“The tragedy of life is not that it ends so soon, but that we wait so long to begin it.”
“You aspire to great things? Begin with little ones.”
One of the more common emails I get goes something along these lines:
“Hi! I have read some of the articles on your blog and think personal development is very interesting. But I don’t know where to start. What would you suggest?”
I have thought about this question and today I’d like to give two answers for it.
Of course, you may be here or interested in personal development because you already have some problem you want to solve.
Maybe you don’t have enough time and need to become more effective to get everything done. Maybe you want to improve your social skills. Maybe you have mountain of debt that you need to get off your back. If you are focused on solving such a thing then I hope you will some help here and on other blogs and in books.
But if you don’t know where to start or are just curious about personal development here are two suggestions.
Getting these two fundamental areas at least somewhat into shape will have many positive payoffs and will help you in pretty much any area of the rest your life that you want to improve.
Your body and energy.
If you don’t have enough energy, then it will be a lot harder to improve your life.
You will simply run out of energy after work/school and then you need to rest – or you get lost in getting addicted to reading personal development material – instead of taking action towards your goals and dreams. Or you will not have enough energy to perform as well as you may wish at work or in school.
To achieve more success, to improve your attitude, to improve your relationships it is quite likely that you will need more energy than you have available right now. In fact, your problem may to a large degree stem from the lack of energy that becomes a lack of action. If you already had enough energy to take enough action in the areas you want to improve then the problems would probably be a lot less significant than they are now.
So how do you do this?
You get enough sleep. You eat better and more natural food (vegetables, meat if you are into that etc.) instead of processed food. You exercise a couple of times a week in some way.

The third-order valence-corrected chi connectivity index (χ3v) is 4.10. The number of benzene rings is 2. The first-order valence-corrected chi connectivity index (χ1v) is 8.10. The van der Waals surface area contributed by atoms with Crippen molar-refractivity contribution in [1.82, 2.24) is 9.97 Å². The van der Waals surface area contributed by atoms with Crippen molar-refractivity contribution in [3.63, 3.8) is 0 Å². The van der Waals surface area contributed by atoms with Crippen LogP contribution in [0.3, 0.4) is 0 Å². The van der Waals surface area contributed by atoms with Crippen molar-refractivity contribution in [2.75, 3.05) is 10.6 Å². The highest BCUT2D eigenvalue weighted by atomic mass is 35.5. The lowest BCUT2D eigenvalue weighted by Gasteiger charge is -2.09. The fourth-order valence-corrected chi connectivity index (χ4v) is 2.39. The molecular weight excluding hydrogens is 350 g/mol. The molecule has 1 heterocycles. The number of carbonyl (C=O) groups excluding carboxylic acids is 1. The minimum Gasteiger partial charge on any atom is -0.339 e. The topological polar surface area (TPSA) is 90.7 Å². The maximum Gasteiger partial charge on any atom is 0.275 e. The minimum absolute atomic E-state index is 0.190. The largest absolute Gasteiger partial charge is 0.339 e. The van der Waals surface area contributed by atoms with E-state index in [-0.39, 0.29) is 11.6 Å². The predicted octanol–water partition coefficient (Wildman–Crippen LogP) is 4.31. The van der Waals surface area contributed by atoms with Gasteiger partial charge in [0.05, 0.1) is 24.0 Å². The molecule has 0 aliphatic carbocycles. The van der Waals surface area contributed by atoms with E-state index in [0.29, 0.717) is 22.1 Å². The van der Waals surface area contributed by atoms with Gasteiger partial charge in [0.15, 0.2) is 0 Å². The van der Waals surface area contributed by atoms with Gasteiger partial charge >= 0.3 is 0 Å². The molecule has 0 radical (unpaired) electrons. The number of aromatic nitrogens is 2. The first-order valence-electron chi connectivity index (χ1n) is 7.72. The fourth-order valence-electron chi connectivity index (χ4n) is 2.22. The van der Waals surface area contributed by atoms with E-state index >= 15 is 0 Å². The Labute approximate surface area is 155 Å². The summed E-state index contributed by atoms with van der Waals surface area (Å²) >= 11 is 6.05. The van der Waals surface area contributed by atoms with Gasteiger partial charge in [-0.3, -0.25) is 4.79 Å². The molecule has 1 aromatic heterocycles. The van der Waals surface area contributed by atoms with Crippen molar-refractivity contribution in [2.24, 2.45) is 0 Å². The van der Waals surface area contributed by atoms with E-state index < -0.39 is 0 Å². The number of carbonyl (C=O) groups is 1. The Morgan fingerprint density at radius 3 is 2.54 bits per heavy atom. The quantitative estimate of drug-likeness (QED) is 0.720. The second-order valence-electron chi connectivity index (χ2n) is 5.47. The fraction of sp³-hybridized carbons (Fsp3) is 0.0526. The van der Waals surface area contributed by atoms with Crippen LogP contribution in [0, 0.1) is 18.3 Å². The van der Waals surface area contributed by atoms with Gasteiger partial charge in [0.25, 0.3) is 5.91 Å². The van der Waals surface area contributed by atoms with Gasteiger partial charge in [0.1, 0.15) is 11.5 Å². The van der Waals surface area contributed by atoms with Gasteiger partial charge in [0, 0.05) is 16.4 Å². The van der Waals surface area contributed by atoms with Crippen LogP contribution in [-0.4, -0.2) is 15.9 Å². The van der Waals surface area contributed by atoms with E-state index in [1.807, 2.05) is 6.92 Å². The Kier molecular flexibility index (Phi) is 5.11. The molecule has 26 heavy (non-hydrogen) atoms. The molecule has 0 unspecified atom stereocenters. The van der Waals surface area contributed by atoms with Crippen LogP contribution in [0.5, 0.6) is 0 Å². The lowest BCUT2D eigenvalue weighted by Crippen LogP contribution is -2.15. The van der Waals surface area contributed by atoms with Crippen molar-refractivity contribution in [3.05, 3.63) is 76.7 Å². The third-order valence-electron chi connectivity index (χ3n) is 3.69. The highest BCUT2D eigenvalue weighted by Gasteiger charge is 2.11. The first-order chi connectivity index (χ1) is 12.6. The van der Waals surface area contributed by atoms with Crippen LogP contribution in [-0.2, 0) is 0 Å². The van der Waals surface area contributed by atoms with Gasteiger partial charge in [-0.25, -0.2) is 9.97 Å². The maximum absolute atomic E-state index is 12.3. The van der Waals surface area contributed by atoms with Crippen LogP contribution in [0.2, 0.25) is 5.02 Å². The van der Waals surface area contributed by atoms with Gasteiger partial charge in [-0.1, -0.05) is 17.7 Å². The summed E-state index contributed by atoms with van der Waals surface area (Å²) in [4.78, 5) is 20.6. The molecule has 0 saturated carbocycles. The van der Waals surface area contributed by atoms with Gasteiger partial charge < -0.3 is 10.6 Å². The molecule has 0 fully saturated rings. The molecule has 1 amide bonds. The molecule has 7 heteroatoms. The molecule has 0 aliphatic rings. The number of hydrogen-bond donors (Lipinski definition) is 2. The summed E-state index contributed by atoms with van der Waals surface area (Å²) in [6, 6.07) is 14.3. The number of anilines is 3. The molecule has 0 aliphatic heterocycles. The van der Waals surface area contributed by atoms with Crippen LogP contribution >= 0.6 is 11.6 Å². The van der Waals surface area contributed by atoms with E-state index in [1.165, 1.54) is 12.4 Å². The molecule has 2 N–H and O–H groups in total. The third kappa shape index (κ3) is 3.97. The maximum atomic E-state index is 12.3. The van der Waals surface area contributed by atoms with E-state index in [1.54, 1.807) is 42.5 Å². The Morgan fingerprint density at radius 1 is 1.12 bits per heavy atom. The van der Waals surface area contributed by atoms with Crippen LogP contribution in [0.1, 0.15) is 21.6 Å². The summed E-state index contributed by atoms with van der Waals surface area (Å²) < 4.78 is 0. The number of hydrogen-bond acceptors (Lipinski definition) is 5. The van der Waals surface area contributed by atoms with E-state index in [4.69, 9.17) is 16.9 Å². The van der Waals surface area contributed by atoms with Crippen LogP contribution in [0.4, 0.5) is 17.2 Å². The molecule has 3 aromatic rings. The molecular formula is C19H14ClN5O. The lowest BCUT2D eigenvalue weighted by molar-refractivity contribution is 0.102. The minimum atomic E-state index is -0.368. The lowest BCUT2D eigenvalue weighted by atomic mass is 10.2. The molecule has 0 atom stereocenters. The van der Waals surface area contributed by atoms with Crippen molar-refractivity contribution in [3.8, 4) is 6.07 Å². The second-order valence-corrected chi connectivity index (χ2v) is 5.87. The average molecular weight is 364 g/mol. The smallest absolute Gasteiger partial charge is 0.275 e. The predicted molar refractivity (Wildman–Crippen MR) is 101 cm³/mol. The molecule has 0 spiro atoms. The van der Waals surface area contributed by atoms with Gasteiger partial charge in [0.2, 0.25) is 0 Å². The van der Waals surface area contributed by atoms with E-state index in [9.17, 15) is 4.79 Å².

Doing this stuff has made quite the difference for me personally. Back when I started blogging in 2006 I was a bit overweight. I have probably lost 15-20 pounds of fat without that much effort since then. I have put on more muscle. I have more energy.
And working out is great because it’s a way to automatically become more positive. After the workout your body is buzzing with endorphins and growth hormones. You feel great. If you do this three times a week or so your mood will become a lot better – and more stable. Well, that’s at least what happened for me.
I made this change by:
- Regular exercise. For me it was in the form of lifting weights with a lot of compound movements like dead lifts in quick tempo two to three times a week.
- Portion control. I ate portions of natural and healthy food that simply weren’t so big as before.
- I stopped drinking soda.
- Whole grain products. I also switched to just eating whole grain products about a year ago. I think that has made a difference both for fat loss and energy stability during the day.
I still have maybe 10 pounds of fat to lose before I am lean as I’d like. And I feel like I can definitely raise my energy levels quite a bit higher.
So I have stepped up the cardio this year by adding bodyweight circuits a couple of time a week from The Turbulence Training program by Craig Ballantyne. Really good, quick and intense stuff. Another big upside is that I can do this at home with no equipment other than my body. So it’s quick and cheap. Which leaves me with pretty no excuse left to not do it.
By following the overall guidelines in the Turbulence Training program and monitoring what and how much I eat via the helpful and free Fitday.com I think I will lose those extra pounds of fat by the beginning of the summer.
I highly recommend that you take charge of this fundamental stuff if you haven’t already. It makes a big difference and makes your whole life a lot easier.
Since this is The Positivity Blog you may have guessed that the other suggestion would be about improving your attitude. I thought about writing about it but felt that I just wanted to focus on two things in this article. And learning to be present is even more useful really. Plus, when you are present in this moment right now you naturally wind up in the positive part of the emotional scale most of the time anyway.
I wish I had started out with this one but it took me some time to even find about these things by reading books by Eckhart Tolle. I think it’s good to start out early with this because it is quite hard to stay present and not be dragged back to “normal thinking” – by that I mean when you are thinking a lot about the future or past in some way – for longer periods. And because being present has several upsides that will solve or reduce some common and basic problems that you may have. Stuff like: